Almost half of ransomware attacks use phishing email with an infected attachment or a web link that opens a malicious program. Executing either will start encryption of the data and display instructions for how to pay the ransom. Phishing email therefore have a significant role in ransomware attack scenarios.
Cause of ransomware infection (Source: Statista, 2016)
What is phishing?
Phishing is a type of online fraud where cybercriminals send email that appears to be from a legitimate company asking the recipient to provide sensitive information.
How to recognize a phishing email
Always take a few seconds to observe an email before clicking on any link or attachment, or even replying to it.
Security awareness training provider KnowBe4 has very reliable instructions to help you identify phishing email. Let’s have a look!
Phishing email sample
Date: Monday December 12, 2016 3:00 pm
Subject: My money got stolen
Hi, I’m on vacation in London and my money and passport were stolen out of my bag. Could you wire me $3000 via Bank of America?
They gave me a special link so this goes right into my account and I can buy a ticket home:
Thanks so much. This really helps me out!
Observing the From field
- I don’t recognize the sender’s email address as someone I ordinarily communicate with.
- This email is from someone outside my organization and it’s not related to my job responsibilities.
- This email was sent from someone inside the organization or from a customer, vendor, or partner and is very unusual or out of character.
- Is the sender’s email address from a suspicious domain (like micorsoft-support.com)?
- I don’t know the sender personally and they were not vouched for by someone I trust.
- I don’t have a business relationship nor any past communications with the sender.
- This is an unexpected or unusual email with an embedded hyperlink or an attachment from someone I haven’t communicated with recently.
Observing the To field
- I was cc’d on an email sent to one or more people, but I don’t personally know the other people it was sent to.
- I received an email that was also sent to an unusual mix of people. For instance, it might be sent to a random group of people at my organization whose last names start with the same letter, or a whole list of unrelated addresses.
- I hover my mouse over a hyperlink that’s displayed in the email message, but the link-to address is for a different website (this is a big red flag!)
- I received an email that only has long hyperlinks with no further information, and the rest of the email is completely blank.
I received an email with a hyperlink that’s a misspelling of a known web site. For instance, www.bankofarnerica.com.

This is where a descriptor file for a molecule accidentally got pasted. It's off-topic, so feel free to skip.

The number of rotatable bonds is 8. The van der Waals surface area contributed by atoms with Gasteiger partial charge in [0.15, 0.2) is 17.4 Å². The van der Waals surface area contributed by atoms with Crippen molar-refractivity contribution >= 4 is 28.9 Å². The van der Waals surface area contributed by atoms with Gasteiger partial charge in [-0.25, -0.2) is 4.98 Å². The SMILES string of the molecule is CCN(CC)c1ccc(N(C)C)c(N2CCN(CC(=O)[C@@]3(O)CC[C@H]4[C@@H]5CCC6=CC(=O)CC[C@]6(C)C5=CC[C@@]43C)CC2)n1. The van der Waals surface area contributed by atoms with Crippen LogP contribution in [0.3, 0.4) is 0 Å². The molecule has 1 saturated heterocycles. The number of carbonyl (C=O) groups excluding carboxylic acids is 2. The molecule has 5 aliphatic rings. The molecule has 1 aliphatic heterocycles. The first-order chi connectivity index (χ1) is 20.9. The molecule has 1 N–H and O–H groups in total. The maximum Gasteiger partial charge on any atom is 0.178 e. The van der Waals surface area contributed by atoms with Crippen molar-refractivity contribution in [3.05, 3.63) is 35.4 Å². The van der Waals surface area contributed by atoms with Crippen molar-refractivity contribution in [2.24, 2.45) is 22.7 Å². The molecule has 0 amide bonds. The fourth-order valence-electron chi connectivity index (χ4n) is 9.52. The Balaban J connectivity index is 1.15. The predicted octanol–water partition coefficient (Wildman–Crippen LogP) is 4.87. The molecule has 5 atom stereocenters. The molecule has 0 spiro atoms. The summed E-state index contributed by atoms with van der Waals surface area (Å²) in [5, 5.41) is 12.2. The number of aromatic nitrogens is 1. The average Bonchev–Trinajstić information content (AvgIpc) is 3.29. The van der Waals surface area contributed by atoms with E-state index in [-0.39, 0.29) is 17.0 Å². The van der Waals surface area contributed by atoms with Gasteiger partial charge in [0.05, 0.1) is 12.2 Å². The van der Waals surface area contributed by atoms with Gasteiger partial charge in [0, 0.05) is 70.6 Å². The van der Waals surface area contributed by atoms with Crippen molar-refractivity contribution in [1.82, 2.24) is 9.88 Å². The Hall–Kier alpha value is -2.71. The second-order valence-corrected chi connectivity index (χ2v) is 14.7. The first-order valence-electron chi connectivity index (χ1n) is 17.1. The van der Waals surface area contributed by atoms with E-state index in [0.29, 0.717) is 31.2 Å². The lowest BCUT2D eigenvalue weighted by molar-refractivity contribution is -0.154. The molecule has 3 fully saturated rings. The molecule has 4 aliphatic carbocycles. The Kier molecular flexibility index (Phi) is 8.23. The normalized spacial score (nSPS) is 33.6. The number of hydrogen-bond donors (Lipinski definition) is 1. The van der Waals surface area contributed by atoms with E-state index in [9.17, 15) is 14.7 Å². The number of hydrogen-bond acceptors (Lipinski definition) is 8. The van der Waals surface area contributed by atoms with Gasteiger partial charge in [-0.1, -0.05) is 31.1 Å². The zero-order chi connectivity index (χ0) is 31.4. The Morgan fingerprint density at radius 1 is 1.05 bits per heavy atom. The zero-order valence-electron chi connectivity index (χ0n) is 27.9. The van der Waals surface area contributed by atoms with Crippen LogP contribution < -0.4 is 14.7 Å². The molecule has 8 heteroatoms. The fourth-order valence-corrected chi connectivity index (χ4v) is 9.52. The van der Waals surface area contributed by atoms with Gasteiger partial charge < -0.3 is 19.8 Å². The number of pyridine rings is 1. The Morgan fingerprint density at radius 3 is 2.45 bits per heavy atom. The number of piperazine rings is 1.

- Did I receive an email that I normally would get during regular business hours, but it was sent at an unusual time like 3 a.m.?
Observing the subject line
- Did I get an email with a subject line that is irrelevant or does not match the message content?
- Is the email message a reply to something I never sent or requested?
- The sender included an email attachment that I wasn’t expecting or that makes no sense in relation to the email message.
- This sender doesn’t ordinarily send me this type of attachment.
- I see an attachment with a possibly dangerous file type (the only file type that is always safe to click on is a .txt).
Checking the content
- Is the sender asking me to click on a link or open an attachment to avoid a negative consequence or to gain something of value?
- Is the email out of the ordinary, or does it have bad grammar or spelling errors?
- Is the sender asking me to click a link or open up an attachment that seems odd or illogical?
- Do I have an uncomfortable gut feeling about the sender’s request to open an attachment or click a link?
- Is the email asking me to look at a compromising or embarrassing picture of myself or someone I know?
How can I protect myself from phishing email?
Because many ransomware infections start with an email, you need to make sure your email system runs fine-tuned, anti-phishing policies. Most serious providers like Microsoft have anti-phishing features enabled on their email servers. But, as we’ve often seen, some emails have gone under the radar and reached the users’ mailboxes. This is why you need to educate your users about phishing email.
Need help protecting your business, your clients or both from cyberthreats? Check out our free Security Foundation Assessment for best-practice recommendations to improve your security posture.